|Jul21-12, 09:02 AM||#52|
Are physicists underpaid or is it a misconception?
|Jul22-12, 11:48 PM||#53|
Also, it may hurt you if their view is too positive. You can be overqualified, and sometimes you *are* overqualified. For example, if you are selling X, you often don't want people that are too smart or think too much. If they are too smart, then might have think deeply about whether X is a good product and they may have moral issues if they conclude that it isn't.
One thing that employers wonder about Ph.D.'s is if they will get bored with the work. That's not an illegitimate worry. This goes to the point that many of the reasons that employers have for not hiring Ph.D.'s are valid ones, and maybe they *shouldn't* hire a physics Ph.D.
Also people have complicated motivations. There is a part of my brain that keeps telling me that I'm a failure because I'm not a professor, and part of the reason I behave in the way that I do is to tell that part of my brain to shut up.
If part of me views myself with contempt and loathing, then I'm pretty sure that lots of other people do it. Part of the reason that I've found philosophy to be useful is that it's useful to figure out where that voice comes from and what to do about it.
|Jul23-12, 02:13 AM||#54|
I've studied engineering physics myself so that I could get engineering degree which is much more valuable and respected in my country than science degree. And yes - I can do master and then PhD in both physics and engineering but it doesn't change the fact that I'm not prepared as well as "pure" majors. I've taken all physics courses which weren't included in my major so you could say I have double major in both physics and engineering physics (in my country you don't have majors at all but you can study two subjects)
So I think that if you don't want waste your time you shouldn't bother with some strange hybrids.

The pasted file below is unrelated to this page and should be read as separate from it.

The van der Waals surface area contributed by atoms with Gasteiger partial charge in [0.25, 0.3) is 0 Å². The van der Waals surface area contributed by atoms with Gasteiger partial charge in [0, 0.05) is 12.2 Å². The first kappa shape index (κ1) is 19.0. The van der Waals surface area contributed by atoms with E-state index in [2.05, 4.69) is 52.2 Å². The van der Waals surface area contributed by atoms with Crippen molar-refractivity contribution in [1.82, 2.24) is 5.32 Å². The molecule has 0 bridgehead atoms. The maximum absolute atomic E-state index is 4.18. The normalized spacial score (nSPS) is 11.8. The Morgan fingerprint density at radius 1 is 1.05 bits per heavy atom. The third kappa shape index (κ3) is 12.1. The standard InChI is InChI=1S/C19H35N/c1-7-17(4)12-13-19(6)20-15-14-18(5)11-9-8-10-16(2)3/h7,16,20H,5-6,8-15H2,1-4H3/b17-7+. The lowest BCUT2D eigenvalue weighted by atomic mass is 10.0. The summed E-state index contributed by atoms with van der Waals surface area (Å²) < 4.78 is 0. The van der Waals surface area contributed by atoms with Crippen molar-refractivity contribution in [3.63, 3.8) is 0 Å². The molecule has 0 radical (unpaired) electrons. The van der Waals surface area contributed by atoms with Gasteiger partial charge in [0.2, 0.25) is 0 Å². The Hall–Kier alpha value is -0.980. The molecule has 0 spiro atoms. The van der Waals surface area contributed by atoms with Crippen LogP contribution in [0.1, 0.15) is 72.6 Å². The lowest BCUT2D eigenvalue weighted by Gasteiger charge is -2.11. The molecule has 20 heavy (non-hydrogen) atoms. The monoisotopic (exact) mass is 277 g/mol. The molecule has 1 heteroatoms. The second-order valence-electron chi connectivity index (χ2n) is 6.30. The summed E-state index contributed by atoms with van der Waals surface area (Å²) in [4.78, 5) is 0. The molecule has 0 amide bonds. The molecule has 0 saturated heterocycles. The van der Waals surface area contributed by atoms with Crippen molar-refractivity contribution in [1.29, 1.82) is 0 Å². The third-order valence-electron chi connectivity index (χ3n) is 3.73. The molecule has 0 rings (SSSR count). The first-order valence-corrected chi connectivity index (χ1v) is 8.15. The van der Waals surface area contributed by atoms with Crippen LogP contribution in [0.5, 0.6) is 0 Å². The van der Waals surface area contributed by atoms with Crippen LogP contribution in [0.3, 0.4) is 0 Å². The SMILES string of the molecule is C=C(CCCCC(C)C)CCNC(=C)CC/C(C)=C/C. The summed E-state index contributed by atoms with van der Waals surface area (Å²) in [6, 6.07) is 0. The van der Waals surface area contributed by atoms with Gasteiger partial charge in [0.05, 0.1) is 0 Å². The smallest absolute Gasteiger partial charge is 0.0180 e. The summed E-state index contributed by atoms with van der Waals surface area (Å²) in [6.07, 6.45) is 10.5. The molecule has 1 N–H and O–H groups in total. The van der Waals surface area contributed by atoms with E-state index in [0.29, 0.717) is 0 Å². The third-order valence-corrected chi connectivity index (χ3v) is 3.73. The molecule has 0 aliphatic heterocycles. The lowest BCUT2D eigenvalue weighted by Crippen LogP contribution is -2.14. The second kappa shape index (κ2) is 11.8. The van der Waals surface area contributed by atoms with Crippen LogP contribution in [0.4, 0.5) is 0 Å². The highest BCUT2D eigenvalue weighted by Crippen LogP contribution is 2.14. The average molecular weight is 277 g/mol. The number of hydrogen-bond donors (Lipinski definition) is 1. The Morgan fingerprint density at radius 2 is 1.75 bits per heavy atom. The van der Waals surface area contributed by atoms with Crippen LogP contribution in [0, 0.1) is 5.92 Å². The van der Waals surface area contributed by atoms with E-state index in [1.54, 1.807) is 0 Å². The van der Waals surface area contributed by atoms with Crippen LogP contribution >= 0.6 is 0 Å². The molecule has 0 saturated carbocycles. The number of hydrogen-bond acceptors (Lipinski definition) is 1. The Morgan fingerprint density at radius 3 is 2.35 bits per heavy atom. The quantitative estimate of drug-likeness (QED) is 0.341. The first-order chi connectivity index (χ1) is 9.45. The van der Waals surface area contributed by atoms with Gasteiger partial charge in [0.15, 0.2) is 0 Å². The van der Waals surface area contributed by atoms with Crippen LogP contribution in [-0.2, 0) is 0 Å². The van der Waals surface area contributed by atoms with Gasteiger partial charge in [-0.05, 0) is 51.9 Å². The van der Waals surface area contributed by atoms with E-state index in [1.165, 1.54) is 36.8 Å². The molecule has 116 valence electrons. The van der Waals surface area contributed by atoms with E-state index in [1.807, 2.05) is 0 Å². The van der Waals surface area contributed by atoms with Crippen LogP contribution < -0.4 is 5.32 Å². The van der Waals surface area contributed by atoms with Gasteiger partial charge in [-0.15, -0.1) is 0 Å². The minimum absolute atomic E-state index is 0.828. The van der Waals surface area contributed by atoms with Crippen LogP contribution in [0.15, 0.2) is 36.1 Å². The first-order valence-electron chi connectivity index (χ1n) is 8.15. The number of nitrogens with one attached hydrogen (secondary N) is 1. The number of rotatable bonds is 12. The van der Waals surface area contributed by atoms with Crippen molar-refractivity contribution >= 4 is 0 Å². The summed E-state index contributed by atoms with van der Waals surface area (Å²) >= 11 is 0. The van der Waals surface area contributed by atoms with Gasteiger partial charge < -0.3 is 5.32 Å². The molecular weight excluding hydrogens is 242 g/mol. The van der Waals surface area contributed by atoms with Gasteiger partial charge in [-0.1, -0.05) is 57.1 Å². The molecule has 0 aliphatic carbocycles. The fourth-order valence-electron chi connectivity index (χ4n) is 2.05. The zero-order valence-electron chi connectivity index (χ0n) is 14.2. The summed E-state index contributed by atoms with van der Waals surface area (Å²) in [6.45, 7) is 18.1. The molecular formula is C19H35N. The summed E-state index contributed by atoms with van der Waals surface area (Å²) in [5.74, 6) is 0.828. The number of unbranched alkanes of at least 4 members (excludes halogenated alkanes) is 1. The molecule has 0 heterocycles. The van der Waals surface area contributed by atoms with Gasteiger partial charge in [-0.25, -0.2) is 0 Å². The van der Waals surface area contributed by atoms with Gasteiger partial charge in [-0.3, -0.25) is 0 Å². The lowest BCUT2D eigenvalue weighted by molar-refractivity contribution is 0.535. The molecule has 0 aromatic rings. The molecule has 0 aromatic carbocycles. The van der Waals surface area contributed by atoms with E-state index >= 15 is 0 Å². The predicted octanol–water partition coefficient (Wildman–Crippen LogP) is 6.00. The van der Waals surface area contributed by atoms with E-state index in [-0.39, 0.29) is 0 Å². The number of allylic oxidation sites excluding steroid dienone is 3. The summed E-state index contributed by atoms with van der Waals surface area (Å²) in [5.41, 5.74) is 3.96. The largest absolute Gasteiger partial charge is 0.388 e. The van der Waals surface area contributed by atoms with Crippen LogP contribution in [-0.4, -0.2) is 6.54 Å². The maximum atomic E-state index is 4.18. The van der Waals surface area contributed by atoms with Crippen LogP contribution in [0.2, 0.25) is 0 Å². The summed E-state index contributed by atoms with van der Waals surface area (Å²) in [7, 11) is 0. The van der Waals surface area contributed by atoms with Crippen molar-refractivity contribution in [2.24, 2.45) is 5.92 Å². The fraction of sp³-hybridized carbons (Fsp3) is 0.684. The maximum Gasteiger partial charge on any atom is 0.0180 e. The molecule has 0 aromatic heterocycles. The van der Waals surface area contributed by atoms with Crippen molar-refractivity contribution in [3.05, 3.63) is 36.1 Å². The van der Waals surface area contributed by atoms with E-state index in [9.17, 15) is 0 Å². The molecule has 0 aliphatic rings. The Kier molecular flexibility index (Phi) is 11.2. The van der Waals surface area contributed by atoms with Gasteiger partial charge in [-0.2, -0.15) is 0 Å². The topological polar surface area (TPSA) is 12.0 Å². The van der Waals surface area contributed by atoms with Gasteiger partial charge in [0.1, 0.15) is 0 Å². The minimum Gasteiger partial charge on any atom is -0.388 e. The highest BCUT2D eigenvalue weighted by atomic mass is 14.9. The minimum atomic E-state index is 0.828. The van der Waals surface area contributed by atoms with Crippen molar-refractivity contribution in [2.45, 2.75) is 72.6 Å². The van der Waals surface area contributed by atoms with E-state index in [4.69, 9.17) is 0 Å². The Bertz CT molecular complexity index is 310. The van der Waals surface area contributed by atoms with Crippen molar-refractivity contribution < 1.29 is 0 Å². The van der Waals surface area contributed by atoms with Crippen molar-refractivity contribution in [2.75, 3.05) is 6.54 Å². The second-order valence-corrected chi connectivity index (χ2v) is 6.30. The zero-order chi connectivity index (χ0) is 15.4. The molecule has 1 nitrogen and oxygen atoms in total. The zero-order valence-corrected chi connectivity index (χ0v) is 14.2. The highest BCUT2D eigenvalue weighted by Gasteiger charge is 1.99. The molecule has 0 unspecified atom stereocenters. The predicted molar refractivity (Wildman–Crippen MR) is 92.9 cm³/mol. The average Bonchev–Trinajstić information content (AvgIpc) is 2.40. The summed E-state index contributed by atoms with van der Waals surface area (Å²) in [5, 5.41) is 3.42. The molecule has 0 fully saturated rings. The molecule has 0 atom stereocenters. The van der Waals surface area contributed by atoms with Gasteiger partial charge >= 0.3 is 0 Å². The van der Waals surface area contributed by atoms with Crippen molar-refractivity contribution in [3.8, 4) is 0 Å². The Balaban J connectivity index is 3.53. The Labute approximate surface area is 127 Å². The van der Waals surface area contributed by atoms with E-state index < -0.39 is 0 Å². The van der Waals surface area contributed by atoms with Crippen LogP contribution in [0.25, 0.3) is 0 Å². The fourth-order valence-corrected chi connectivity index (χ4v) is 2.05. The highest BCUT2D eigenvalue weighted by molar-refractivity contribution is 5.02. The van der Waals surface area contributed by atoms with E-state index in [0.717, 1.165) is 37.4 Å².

|Jul23-12, 07:20 AM||#55|
Now as far as your other points, I would like to note the following:
(1) PhD's being bored with their unique -- this is not unique to physics. Someone with a PhD in say, psychology, will face similar hurdles.
(2) Employers in the "big three" industries you have identified (finance, defence, oil & gas) do not seem to be concerned that the PhDs they hire will be bored with the work. Is there something unique about these industries in terms of their willingness to hire "smart" people?
(3) As far as a concern that "smart" employees may start to think too deeply about product X, and the ethical concerns resulting from this -- I would somehow think that this would be of much greater concern in finance, defence, or oil & gas than in many other industries, given the nature of the work involved.
|Jul23-12, 10:52 PM||#56|
2) Also, a lot depends on the type of work. Most jobs in finance involve typing numbers into spreadsheets, and for those types of jobs, Ph.D.'s are usually considered vastly overqualified.
In practice if you interviewing for a company that wants you to shut your brain off, there isn't that much you can do. That's why it's important not to get hired by that company in the first place. One of the best decisions that I made was to tell my recruiter that I didn't want to work for group Y in company X because I had a bad feeling about them from the interview.
The good news was that when company X fell apart and destroyed the world, I wasn't part of the mess, but rather I found myself part of the crew cleaning up the mess. The bad news was that my not working for company X was "selfish" in the sense that it made me feel better, but they hired someone else, and blew up the world anyway.
There's actually a reverse Darwin effect I've seen. Company X does stupid things. The things are so stupid that no one with brains or conscience will work for them. Which means that they hire stupid people, and they do even more stupid things.
I'm more afraid of stupidity than I am of evil. If I give a machine gun or an atomic bomb to say a Mafia hitman or Josef Stalin, I can reason with him. As long as I'm in the same room as Josef Stalin, he won't blow up the bomb because it will kill him, and someone who is evil but rational can be reasoned with. Now if the person doesn't understand that the button is connected to the atomic bomb, then I'm sunk.
|earnings, physicist, physics, salary, wage|
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